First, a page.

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Home » Spain Wants Rubiales Kiss Row To Be ‘MeToo Moment’

Spain Wants Rubiales Kiss Row To Be ‘MeToo Moment’

Media caption, Luis Rubiales: Spanish federation president kisses Hermoso during ceremony

By Guy Hedgecoe

BBC News, Madrid

Spain’s government has called for the controversy over the behaviour of the head of the football association to become football’s “Me Too moment”.

Luis Rubiales said he would not resign over kissing Spain striker Jenni Hermoso on the lips after their victory in the Women’s World Cup final.

He was also criticised for grabbing his crotch when celebrating the win, standing next to Spain’s Queen Letizia.

The row has stirred up long-standing tensions in Spain over women’s rights.

It is the latest lightning-rod incident in battles over significant social and political changes within the country, among them recent changes to the law to improve gender parity and more strictly define sexual consent.

Government ministers were among those to call for action to be taken against Mr Rubiales, who has been president of the federation since 2018.

“This should be the MeToo moment for Spanish football,” said Víctor Francos, Secretary of State for Sport.

On Thursday, football world governing body Fifa announced it was opening disciplinary proceedings against him, appearing to make his position untenable.

He was widely expected to resign on Friday. Instead, at an extraordinary meeting of the football association, Mr Rubiales claimed he was the victim of a witch-hunt and insisted he would not step down.

“I will not resign, I will not resign, I will not resign,” he told those present as he defended the controversial kiss.

“It was a spontaneous kiss, mutual and euphoric,” he said. “And, above all, consensual.”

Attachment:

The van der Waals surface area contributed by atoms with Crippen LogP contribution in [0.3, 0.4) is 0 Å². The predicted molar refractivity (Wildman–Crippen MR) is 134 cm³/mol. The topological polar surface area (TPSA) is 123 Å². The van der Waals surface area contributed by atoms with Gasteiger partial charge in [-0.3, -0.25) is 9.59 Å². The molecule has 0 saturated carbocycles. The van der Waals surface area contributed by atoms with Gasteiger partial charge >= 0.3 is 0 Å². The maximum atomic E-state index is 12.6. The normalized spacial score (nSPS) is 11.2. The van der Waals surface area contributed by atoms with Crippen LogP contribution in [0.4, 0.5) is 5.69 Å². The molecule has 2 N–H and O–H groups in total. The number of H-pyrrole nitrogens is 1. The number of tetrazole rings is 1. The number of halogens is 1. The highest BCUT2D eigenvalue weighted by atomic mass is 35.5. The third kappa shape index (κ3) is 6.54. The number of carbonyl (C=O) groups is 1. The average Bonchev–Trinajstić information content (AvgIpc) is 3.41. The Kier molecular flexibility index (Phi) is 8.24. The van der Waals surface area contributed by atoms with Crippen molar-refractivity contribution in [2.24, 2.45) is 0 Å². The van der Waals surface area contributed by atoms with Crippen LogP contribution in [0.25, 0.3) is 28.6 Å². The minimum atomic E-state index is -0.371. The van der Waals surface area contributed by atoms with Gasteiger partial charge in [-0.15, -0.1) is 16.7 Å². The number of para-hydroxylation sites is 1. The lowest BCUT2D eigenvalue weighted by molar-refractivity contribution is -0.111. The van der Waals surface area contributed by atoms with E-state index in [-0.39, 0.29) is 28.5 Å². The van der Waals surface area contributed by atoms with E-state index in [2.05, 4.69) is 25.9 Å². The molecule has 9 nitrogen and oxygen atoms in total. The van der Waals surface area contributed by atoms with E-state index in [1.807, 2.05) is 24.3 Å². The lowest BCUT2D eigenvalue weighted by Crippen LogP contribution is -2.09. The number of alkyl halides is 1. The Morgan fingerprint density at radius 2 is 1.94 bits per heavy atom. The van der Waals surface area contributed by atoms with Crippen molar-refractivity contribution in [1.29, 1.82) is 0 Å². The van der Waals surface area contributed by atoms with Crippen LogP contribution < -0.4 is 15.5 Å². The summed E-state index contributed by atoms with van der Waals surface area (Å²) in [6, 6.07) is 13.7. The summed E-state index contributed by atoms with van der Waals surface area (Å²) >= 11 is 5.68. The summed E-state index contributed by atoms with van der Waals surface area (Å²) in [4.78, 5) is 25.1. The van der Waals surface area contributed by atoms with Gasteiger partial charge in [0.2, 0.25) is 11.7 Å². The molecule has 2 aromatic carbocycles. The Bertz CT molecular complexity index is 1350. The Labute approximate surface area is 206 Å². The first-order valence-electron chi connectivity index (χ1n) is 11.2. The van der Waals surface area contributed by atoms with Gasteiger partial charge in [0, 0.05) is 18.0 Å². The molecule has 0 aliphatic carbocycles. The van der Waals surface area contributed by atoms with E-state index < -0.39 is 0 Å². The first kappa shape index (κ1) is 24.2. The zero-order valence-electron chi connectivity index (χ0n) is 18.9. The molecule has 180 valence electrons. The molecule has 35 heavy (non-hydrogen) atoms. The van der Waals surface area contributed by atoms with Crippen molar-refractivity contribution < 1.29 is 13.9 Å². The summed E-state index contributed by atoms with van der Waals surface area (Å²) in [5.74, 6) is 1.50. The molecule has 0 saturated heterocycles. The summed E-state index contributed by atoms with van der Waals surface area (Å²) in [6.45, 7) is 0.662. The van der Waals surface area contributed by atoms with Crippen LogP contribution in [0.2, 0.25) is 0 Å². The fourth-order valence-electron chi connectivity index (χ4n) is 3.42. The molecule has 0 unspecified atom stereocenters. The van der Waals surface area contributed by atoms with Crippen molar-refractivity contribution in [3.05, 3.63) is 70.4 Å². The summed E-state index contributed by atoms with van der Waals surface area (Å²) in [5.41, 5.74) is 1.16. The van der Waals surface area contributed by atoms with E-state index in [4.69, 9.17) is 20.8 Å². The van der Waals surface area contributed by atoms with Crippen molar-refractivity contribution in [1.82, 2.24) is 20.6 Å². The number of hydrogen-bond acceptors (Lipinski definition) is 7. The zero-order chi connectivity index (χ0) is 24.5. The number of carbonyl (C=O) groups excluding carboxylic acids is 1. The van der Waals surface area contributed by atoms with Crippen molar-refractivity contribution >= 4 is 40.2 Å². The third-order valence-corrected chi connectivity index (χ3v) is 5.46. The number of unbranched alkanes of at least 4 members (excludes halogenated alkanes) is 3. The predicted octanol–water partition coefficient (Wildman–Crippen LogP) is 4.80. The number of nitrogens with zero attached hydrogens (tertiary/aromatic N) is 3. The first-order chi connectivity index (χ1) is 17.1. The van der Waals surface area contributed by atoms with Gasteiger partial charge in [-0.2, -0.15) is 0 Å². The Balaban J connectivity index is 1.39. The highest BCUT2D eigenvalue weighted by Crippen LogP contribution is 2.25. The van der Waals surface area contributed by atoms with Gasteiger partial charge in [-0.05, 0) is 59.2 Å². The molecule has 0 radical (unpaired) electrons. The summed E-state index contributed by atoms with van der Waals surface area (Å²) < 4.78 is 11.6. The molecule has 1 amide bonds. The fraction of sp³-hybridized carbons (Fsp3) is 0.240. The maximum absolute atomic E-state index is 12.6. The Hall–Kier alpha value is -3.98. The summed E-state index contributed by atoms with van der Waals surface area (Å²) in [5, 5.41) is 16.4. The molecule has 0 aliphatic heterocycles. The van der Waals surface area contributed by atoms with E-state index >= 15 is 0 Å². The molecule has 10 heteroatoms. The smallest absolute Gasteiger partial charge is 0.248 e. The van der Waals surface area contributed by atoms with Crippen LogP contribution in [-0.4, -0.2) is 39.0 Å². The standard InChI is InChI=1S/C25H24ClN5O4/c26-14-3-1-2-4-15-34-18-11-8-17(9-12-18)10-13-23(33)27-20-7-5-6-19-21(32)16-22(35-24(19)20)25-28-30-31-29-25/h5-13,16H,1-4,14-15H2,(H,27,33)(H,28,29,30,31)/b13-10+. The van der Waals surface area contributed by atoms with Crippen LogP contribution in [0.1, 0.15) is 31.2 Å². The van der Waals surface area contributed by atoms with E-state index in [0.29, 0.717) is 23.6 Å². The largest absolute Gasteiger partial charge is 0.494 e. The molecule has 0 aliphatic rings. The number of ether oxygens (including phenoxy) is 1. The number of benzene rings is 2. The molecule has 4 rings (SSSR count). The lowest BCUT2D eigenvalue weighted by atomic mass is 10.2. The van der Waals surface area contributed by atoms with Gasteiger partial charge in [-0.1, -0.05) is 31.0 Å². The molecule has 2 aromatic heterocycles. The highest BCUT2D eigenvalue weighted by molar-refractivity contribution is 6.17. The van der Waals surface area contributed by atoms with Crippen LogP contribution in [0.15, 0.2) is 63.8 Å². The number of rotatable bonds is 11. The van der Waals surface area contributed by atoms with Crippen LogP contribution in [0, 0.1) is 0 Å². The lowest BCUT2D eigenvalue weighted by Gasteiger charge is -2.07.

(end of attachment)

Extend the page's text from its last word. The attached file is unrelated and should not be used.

Mr Rubiales went further, accusing his critics of using “false feminism” to persecute him and claimed he was the victim of “a social assassination”.

The government announced that it would take action to remove Mr Rubiales from office and would take him to a tribunal.

And in a statement released on Friday through a players’ union, Futpro, Ms Hermoso rejected Mr Rubiales’ account of events.

“At no time did I consent to the kiss,” the Spanish striker said. “I don’t tolerate my words being questioned.”

Image source, Getty Images

Image caption, Spain players celebrate reaching the final of the Women’s World Cup

Dozens of members of the women’s national team said on Friday they would not play any matches for the country until Mr Rubiales has been removed from his job.

Several teammates expressed their support for Ms Hermoso, with two-time Ballon D’Or winner Alexia Putellas posting on social media network X: “This is unacceptable. It’s over. With you, friend.”

The Rubiales affair appears to feed into broader social changes in Spanish society over recent years, which have included legislation promoting sexual consent and gender parity.

“This is a critical moment in this country, people are moving towards more gender equality,” said Carolina García, a sports journalist at Telemadrid television network.

“The Spain of my grandfather was very different to now, but the important thing is that we keep moving forward. That’s what we need to achieve as a society.”

Feminism has frequently become a political battleground, pitting the left-wing coalition government of Pedro Sánchez against the opposition, particularly the far-right Vox.

Among the most vocal critics of Mr Rubiales has been Irene Montero, minister of equality and the most visible promoter of the government’s feminist agenda. She was also the driving force behind the “Only yes means yes” law, which sought to clamp down on non-consensual sexual relations.

That controversial legislation was driven in great part by the gang rape of a young woman in Pamplona during the San Fermines festival in 2016, in a case which became known as “The Wolfpack”. The five men responsible were only initially found guilty of sexual abuse, rather than rape (before their sentences were revised up).

The social backlash that followed the initial verdict not only contributed to a change in the law, but it also appeared to shift attitudes in Spain to consent in sexual relations.

Beyond the gender-related backlash against Mr Rubiales, there is also anger in Spain that this episode has threatened to overshadow the achievement of the Spanish women’s team in winning its first World Cup.

“We should have spent the last five days talking about our [women’s team]!” Iker Casillas, captain of the men’s team that won the 2010 World Cup, wrote on social network X.

“Of the happiness they gave us all!”